Reflections: Bill Cane, 78, Too Busy for a Vacation; From Yonkers Raceway, Goes on to Goshen; Hambletonian Holds His Greatest Interest; Mr. Trotting Has Led a Colorful Life, Daily Racing Form, 1952-05-21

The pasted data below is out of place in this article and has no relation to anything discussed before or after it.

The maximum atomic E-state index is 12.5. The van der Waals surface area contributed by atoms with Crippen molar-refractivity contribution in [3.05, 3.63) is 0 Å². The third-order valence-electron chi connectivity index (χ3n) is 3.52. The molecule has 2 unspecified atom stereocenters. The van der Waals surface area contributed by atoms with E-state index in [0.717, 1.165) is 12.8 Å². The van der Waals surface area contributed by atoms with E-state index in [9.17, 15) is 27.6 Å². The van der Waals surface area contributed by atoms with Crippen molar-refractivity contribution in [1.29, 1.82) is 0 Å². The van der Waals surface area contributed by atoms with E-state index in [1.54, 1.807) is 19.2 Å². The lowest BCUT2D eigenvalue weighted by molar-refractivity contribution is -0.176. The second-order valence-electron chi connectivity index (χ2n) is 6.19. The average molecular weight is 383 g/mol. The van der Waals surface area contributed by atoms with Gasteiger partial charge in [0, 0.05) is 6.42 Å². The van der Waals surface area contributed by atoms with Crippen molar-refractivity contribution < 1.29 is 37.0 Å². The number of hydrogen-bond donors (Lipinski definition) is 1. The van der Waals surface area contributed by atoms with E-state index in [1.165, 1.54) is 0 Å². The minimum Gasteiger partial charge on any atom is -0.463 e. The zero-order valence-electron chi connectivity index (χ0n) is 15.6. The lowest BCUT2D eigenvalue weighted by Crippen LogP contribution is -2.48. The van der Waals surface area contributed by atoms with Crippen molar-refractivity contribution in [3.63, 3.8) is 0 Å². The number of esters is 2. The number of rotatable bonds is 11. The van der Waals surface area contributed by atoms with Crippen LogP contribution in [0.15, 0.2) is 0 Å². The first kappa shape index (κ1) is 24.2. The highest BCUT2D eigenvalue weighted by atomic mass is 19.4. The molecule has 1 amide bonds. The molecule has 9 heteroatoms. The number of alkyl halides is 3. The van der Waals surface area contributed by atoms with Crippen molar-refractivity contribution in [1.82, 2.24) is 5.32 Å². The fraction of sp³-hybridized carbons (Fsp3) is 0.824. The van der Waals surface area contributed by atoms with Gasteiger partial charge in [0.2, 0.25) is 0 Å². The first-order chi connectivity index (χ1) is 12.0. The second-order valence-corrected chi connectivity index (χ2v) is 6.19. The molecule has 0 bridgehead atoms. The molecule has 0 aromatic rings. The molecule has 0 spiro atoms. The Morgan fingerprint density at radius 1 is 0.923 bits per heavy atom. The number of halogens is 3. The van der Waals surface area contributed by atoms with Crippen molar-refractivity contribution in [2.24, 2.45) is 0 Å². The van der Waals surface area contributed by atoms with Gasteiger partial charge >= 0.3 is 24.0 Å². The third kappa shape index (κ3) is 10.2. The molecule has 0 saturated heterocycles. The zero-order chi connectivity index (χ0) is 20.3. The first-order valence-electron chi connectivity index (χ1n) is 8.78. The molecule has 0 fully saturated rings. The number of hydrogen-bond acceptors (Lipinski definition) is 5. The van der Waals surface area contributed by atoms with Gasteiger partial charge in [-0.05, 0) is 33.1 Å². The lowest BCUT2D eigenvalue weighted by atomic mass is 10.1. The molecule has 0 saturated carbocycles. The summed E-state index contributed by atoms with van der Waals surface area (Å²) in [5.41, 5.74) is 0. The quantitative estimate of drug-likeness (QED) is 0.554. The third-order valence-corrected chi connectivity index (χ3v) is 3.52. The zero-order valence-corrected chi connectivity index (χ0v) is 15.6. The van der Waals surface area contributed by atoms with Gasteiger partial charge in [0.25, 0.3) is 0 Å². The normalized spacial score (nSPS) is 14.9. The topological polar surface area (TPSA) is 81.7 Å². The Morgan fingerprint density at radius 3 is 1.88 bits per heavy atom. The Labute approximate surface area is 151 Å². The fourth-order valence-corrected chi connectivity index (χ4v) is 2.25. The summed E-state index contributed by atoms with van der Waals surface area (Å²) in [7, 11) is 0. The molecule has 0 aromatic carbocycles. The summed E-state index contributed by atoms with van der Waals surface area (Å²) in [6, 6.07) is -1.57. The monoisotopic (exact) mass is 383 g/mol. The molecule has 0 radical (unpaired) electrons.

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4 / • i • REFLECTIONS * By Nelson Dunstan- Bill Cane, 78, Too Busy for a Vacation From Yonkers Raceway, Goes on to Goshen Hambletonian Holds His Greatest Interest Mr. Trotting Has Led a Colorful Life NEW YORK, N. Y., May 20. One of the most amazing trot meetings will come to a close at the Yonkers Raceway Saturday night, and the many friends . of Bill Cane, the man behind this success, hoped he would take a long vacation. But Cane would have none of it and, although now 78 years old, he has already turned his thought to the staging of his great race, the Hambletonian, at Goshen, N. Y., on August 6. Behind this man is a story of success which matches that of his closest friend, Henry H. Knight, the Almahurst breeder who has amazed the racing world with his thoroughbred transactions involving millions of dollars. Long before Bill Cane became president and general manager of Yonkers Raceway and turned it into one of the most successful promotions in the sports world of the present century, he had a reputation for initiative and vision in his many projects. A New Jersey boy, most of his friends went to Princeton and when he refused to attend any college, his father, Frederick Cane, urged him to enroll at the famed Heidelberg University in Germany. The son refused and went out into the world, as he said, "To get a head start on the ones who were spending three or four years in college." Of Scotch-Irish descent, he worked for his grandfather, who founded the construction and building business from which William Henry or "Just Plain Bill" retired in 1925. Bill Cane is essentially a builder who is blessed with keen observation and a f ertile imagination. When looking at a project, he would view it more as it would be tinder his guidance many years later. The Crucible Steel Company of Harrison, N. J., was his first undertaking. At the outbreak of World War I., he devoted his first efforts to building and developing the E. W. Bliss Company, Brooklyn. That was a gigantic undertaking and, when the war ended, the energetic Jerseyite was looking around for something new to build. He was always sports-minded, especially interested in horses. Back in the "Fabulous Twenties" since called the "Golden Age of Sports," Cane came up as. part of one of the extraordinary events of that period. The late Tex Rickard, top boxing promoter of his day, had built an arena at Toledo, Ohio, for the Willard-Dempsey championship fight. Rickard promoted many famous fights after that, but shied from building arenas. Then came the day when the boxing promoter matched Jack Dempsey for a world championship fight with the Frenchman, Georges Carpentier, on July 2, 1921, at Harrison, N. J. That was where Bill Cane came in. Born in Jersey City, he knew the answers and he knew construction. He was the man who built Boyles Thirty Acres, which seated 80,000. The fight was soon over, for Carpentier was counted out by referee Harry Ertle in the fourth round. Some people, prefer the thoroughbred sport, while others thrill to the contest of trotters and pacers. Cane followed both, and when the Hambletonian was established at Goshen, in 1926, he became a close follower of that race, later to be known as the "Corn Tassel Derby." It was fitting that this classic event be named the Hambletonian. Bill Rysdicks Hambletonian was no great shakes as a trotter himself, but as a stud he transmitted his speed to such an extent that his fee soared from virtually nothing to 5 and- on up to 00. Before his death in 1876, he had the amazing total of 1,335 foals and had earned Rysdick something like 86,000. Like flat racing, the harness sport has had its lean and flush periods, but there came the day when the Kentucky Futurity and the pacing feature, the Little Brown Jug in Ohio, drew nationwide "attention. But the famed Hambletonian, for three-year-old "trotters, became the Kentucky Derby of the sport. In 1930, on the eve of the biggest depression in history, Cane stepped in to buy the premiere trotting stake that is now associated with Goshen, as the Derby is with Louisville. Although the trend of trotting was definitely upward, it was Cane who made the Goshen race one of Americas outstanding and most unique events, with its picnic lunches, a shouting and pushing throng and, like the Epsom Derby in England, a race for the people in all walks of life. Harness racing has become one of the fastest growing sports in this country. Eleven states now have legalized wagering, and the success at Roosevelt, Saratoga and Yonkers Raceway has been little short of phenomenal. Cane is the veteran trotting promoter and he quickly saw the opportunity when the old Empir6 City track in Yonkers was declared too small for flat racing throngs. From the day he took over, he became "Mr. Trotting," and he is just that. In 1951, a record 23 millions attended harness racing, as compared with 17 million for major league baseball. At the close of the season, Cane predicted the peak had not been reached and the. current Yonkers meeting proves him correct. The final figures are not available, but during the first 17 nights more than 335,-000 fans passed through the Yonkers turnstile, 17 per cent above the figures for the same period in 1951. Cane takes it all in stride. Despite what some people feel is a stern and forbidding mien, he is very human and generous to all who know him. On one Hambletonian Day, this writer was asked at Goshen to accept a check for the Damon Runyun Cancer Fund. We expected to receive about ,000 from one race, but with its extra heats, the amount multiplied to more than ,000. When Cane handed us the check, he said, "I am sorry it is not many times more than ,000," and he meant every word of it. With the close of Yonkers Raceway, Cane will concentrate on the Hambletonian and it can safely be said that his greatest interests remains centered in that little town of Goshen and its classic race. Strangely enough, in the 22 years the Hambletonian has been run at Goshen, Cane has never won it once, but in. 1929, one of the four times that the event was held elsewhere than Goshen, he won the harness classic with his Walter Dear. This year, with a purse of 0,000, the Hambletonian will have two Cane fillies entered. One is Miss Yonkers, and the other is Nancy Dear, both being tutored by Frank Ervin. Fillies have Continued on Page Thirty-Three I REFLECTIONS By NELSON DUNSTAN Continued from Page Thirty-Six won eight of the 26 Hambletonian runnings to date. The Jersey builder does not seem to care whether he has a winner of the "Corn Tassel Derby." In 1938, he sold Mc-Lin Hanover to Lawrence B. Shepherd on the eve of the big race for 0,000 and he won for the new owner. Less than 24 hours before the start of the 1946 Hambletonian, he sold Chestertown to Walter Smith of Hollywood for 0,000 and he also won. Today Cane commutes between Jersey City, Goshen and Yonkers, for, despite his age, he wants everything to go as he wants it to go. While he would not go to Princeton as a young man, he has drawn a will which provides that all his money shall go to that famous Ney Jersey university.